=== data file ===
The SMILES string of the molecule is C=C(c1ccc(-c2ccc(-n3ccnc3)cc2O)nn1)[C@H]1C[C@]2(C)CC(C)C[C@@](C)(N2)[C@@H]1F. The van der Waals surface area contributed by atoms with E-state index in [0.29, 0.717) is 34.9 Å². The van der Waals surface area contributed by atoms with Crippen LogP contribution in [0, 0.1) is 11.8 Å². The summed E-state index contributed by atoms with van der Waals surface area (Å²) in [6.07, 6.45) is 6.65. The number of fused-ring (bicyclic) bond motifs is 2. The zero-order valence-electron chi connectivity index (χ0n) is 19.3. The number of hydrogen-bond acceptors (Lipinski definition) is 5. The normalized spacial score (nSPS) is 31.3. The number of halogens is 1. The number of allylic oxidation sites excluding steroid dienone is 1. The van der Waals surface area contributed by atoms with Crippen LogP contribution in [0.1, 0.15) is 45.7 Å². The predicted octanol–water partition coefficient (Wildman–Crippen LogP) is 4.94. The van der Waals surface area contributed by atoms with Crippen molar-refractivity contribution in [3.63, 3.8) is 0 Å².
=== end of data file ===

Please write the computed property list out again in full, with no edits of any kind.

The SMILES string of the molecule is C=C(c1ccc(-c2ccc(-n3ccnc3)cc2O)nn1)[C@H]1C[C@]2(C)CC(C)C[C@@](C)(N2)[C@@H]1F. The van der Waals surface area contributed by atoms with E-state index in [0.29, 0.717) is 34.9 Å². The van der Waals surface area contributed by atoms with Crippen LogP contribution in [0, 0.1) is 11.8 Å². The summed E-state index contributed by atoms with van der Waals surface area (Å²) in [6.07, 6.45) is 6.65. The number of fused-ring (bicyclic) bond motifs is 2. The zero-order valence-electron chi connectivity index (χ0n) is 19.3. The number of hydrogen-bond acceptors (Lipinski definition) is 5. The normalized spacial score (nSPS) is 31.3. The number of halogens is 1. The number of allylic oxidation sites excluding steroid dienone is 1. The van der Waals surface area contributed by atoms with Crippen LogP contribution in [0.1, 0.15) is 45.7 Å². The predicted octanol–water partition coefficient (Wildman–Crippen LogP) is 4.94. The van der Waals surface area contributed by atoms with Crippen molar-refractivity contribution in [3.63, 3.8) is 0 Å².